This post is for my fellow Latter-day Saints with regard to one particular way that we organize our congregations for worship: the YSA Ward.
In my current YSA ward I’m serving as co-chair of the fellowship committee.
My co-chair and our committee take on the responsibility of supporting everyone who begins attending our ward for roughly their first three months. We ensure they feel welcome. We ensure they connect with resources they need. We ensure the Relief Society and Elders’ Quorum Presidencies are aware of them and arrange visiting- and/or home-teaching assignments. We ensure the executive secretary invites each member to meets a member of the bishopric and establish a relationship there and perhaps receive a calling to serve in the ward. And so on.
Materially, this means every week on Sunday I co-host a Sunday School class for people who are attending our ward for the first time (about 4-8 people every week), and also the ward clerk gives me a report of all the new records we receive that week from Church headquarters … which is usually another 4-8 people who supposedly now live in our boundaries and who haven’t yet shown up on Sunday for us to meet them.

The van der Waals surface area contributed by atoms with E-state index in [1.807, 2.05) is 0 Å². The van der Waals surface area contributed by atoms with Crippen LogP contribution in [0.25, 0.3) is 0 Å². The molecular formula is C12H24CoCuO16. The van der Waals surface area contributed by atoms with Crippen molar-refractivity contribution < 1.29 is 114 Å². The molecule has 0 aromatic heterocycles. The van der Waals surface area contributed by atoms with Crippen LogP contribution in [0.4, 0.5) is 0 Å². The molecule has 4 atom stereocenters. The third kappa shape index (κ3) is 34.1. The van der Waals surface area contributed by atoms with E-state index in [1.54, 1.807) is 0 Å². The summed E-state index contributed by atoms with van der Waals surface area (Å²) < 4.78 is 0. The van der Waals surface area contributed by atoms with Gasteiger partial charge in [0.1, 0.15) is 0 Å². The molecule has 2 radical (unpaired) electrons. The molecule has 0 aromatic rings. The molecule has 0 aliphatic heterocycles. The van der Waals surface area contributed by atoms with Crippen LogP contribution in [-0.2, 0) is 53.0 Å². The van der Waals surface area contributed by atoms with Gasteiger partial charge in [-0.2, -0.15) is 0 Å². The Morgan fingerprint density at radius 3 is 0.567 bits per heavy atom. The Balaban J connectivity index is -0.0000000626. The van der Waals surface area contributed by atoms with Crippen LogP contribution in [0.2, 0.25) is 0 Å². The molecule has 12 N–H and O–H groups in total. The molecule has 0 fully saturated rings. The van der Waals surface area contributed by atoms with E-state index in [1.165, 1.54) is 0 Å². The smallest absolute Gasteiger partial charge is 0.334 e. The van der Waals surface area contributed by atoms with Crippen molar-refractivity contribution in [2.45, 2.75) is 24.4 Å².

Recently, we got a batch of 40-something names, and it turns out a nearby family ward sent this huge batch of records to us.
Here’s the problem with that: there’s a pervasive belief (at least in U.S. Mormon culture) that if you meet the parameters of a singles ward, then that IS your ward.
Translated: if you are 18-31 years old and not married, then where you “belong” is in the YSA ward in which you live.
But that’s not true.
Let the record show … being in a YSA Ward is OPTIONAL. It’s not the default. It’s a personal choice for any Young Single Adult member of the Church.
I’m writing this post for two reasons:
- So I have an easy reference point whenever this comes up in the future.
- Almost no one I talk to knows the policy, and I value our pro-agency doctrine. This false belief is a chink against that glorious doctrine of total governance of the self.
The false belief sounds like and looks like this:
- Leadership (bishopric members, EQPs, RSPs, etc.) expecting that single members of their stake will participate in that ward.